On paper, fortune favors the finesser
By Phillip Alder June 14, 2012 3:02PM
Updated: July 16, 2012 6:05AM
Helen Rowland, a journalist and humorist who died in 1950, said, “Before marriage, a man declares that he would lay down his life to serve you; after marriage, he won’t even lay down his newspaper to talk to you.”
Surely not! Now let’s move to a bridge contract that requires a finesse for success. In real life, it might or might not succeed. In a newspaper column, it is certain to work. A columnist won’t show a hopeless contract unless there is some defensive point.
As an example, in this deal South is in four hearts. West leads the club queen. The defenders take two tricks in the suit, then shift to diamonds, taken by declarer’s ace. How should South continue?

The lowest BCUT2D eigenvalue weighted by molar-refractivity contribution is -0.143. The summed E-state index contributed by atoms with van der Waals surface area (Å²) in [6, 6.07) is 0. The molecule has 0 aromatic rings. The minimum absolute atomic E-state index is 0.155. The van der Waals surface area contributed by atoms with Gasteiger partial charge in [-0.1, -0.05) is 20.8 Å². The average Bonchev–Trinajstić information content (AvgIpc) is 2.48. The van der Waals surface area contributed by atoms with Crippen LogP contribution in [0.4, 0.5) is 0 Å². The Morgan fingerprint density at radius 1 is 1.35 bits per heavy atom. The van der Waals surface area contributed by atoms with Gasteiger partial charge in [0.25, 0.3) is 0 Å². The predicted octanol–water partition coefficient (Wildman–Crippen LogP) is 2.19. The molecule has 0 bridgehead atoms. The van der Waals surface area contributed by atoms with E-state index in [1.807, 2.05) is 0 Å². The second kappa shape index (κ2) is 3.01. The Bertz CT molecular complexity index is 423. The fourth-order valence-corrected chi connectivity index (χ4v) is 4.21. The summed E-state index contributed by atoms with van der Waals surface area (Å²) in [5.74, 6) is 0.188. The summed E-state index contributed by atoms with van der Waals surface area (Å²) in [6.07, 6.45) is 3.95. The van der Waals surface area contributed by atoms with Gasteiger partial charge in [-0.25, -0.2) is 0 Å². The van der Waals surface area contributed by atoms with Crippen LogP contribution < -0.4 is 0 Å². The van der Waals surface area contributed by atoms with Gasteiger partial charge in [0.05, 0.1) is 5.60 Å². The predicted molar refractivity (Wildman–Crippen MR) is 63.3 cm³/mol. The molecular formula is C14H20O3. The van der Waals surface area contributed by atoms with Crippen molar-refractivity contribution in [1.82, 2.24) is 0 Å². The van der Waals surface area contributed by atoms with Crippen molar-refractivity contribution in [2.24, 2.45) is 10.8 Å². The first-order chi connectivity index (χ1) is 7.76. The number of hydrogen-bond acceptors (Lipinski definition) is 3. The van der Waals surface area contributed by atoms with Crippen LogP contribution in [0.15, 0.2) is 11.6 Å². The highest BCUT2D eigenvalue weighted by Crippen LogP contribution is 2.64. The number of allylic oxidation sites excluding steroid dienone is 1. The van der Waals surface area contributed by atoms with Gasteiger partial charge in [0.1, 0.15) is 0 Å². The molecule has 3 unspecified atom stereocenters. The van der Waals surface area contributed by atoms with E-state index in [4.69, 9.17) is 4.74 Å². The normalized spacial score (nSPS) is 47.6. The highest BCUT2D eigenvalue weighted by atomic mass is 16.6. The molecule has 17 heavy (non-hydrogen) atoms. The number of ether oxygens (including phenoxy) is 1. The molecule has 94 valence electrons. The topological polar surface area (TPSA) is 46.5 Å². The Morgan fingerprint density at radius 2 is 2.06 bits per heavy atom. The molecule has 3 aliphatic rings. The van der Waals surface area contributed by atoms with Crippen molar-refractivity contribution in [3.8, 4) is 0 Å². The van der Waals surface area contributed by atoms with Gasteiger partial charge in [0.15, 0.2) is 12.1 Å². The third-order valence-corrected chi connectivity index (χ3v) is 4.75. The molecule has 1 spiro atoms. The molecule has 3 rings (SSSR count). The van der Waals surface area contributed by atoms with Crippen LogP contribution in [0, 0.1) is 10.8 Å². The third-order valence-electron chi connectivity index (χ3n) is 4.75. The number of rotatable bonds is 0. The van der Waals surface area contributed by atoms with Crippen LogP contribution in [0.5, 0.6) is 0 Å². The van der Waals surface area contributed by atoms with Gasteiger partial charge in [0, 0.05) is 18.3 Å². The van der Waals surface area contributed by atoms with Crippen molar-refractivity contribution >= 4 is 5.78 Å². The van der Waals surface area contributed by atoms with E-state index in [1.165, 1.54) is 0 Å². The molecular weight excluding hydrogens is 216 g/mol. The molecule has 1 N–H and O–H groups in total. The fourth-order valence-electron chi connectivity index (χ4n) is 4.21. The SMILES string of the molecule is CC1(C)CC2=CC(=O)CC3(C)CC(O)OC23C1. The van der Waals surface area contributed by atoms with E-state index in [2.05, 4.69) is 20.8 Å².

There seem to be four unavoidable minor-suit losers. The only chance for a 10th trick is to establish dummy’s fifth spade. But that requires four dummy entries: three for ruffing spades in hand and one to get back to the dummy to cash the last spade. What must those entries be?
The spade ace and all three trumps -- so care is needed. Declarer plays a spade to dummy’s ace and ruffs a spade with a middle trump. Then he bravely leads a middle trump to dummy’s nine. West is more likely to have 10-doubleton than East will have 10-singleton. When that finesse wins, as we knew it would, South ruffs a spade high, plays his last middle heart to dummy’s jack, and ruffs another spade high. Then he leads the carefully conserved heart two to dummy’s three and triumphantly cashes the last spade. Finally, the defenders will discuss how they could have found the killing trump shift at trick three.